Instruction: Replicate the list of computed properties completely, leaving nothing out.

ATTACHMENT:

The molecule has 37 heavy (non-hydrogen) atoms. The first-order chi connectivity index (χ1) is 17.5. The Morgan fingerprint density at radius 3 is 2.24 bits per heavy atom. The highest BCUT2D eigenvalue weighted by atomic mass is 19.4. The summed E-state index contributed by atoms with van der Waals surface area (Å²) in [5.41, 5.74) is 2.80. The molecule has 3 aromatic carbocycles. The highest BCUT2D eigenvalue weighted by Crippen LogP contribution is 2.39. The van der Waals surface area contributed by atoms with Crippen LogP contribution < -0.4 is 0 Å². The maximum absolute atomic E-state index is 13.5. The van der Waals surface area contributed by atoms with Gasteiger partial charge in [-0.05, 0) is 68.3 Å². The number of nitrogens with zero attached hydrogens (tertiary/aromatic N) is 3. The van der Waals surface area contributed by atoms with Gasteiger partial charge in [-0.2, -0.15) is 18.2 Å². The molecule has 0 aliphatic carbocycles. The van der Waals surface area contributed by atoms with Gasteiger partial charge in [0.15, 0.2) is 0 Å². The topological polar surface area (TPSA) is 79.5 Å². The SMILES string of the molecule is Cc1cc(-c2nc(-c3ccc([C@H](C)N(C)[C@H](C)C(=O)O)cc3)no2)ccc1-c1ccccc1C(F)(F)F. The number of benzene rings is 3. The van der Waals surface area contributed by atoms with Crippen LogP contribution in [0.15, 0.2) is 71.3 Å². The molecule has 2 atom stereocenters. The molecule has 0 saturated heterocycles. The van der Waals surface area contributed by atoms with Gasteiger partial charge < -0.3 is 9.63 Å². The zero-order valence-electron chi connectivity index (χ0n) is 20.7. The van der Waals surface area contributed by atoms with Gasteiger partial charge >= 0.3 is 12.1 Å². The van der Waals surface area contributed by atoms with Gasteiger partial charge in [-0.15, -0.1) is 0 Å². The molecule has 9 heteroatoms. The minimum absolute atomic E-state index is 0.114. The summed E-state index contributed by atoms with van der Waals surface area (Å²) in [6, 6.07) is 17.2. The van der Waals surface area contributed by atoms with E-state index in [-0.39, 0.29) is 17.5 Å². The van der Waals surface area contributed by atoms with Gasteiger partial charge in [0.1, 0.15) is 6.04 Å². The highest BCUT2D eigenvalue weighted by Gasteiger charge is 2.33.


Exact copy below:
The molecule has 37 heavy (non-hydrogen) atoms. The first-order chi connectivity index (χ1) is 17.5. The Morgan fingerprint density at radius 3 is 2.24 bits per heavy atom. The highest BCUT2D eigenvalue weighted by atomic mass is 19.4. The summed E-state index contributed by atoms with van der Waals surface area (Å²) in [5.41, 5.74) is 2.80. The molecule has 3 aromatic carbocycles. The highest BCUT2D eigenvalue weighted by Crippen LogP contribution is 2.39. The van der Waals surface area contributed by atoms with Crippen LogP contribution < -0.4 is 0 Å². The maximum absolute atomic E-state index is 13.5. The van der Waals surface area contributed by atoms with Gasteiger partial charge in [-0.05, 0) is 68.3 Å². The number of nitrogens with zero attached hydrogens (tertiary/aromatic N) is 3. The van der Waals surface area contributed by atoms with Gasteiger partial charge in [-0.2, -0.15) is 18.2 Å². The molecule has 0 aliphatic carbocycles. The van der Waals surface area contributed by atoms with Gasteiger partial charge in [0.15, 0.2) is 0 Å². The topological polar surface area (TPSA) is 79.5 Å². The SMILES string of the molecule is Cc1cc(-c2nc(-c3ccc([C@H](C)N(C)[C@H](C)C(=O)O)cc3)no2)ccc1-c1ccccc1C(F)(F)F. The number of benzene rings is 3. The van der Waals surface area contributed by atoms with Crippen LogP contribution in [0.15, 0.2) is 71.3 Å². The molecule has 2 atom stereocenters. The molecule has 0 saturated heterocycles. The van der Waals surface area contributed by atoms with Gasteiger partial charge < -0.3 is 9.63 Å². The zero-order valence-electron chi connectivity index (χ0n) is 20.7. The van der Waals surface area contributed by atoms with Gasteiger partial charge >= 0.3 is 12.1 Å². The van der Waals surface area contributed by atoms with Gasteiger partial charge in [-0.15, -0.1) is 0 Å². The molecule has 9 heteroatoms. The minimum absolute atomic E-state index is 0.114. The summed E-state index contributed by atoms with van der Waals surface area (Å²) in [6, 6.07) is 17.2. The van der Waals surface area contributed by atoms with E-state index in [-0.39, 0.29) is 17.5 Å². The van der Waals surface area contributed by atoms with Gasteiger partial charge in [0.1, 0.15) is 6.04 Å². The highest BCUT2D eigenvalue weighted by Gasteiger charge is 2.33.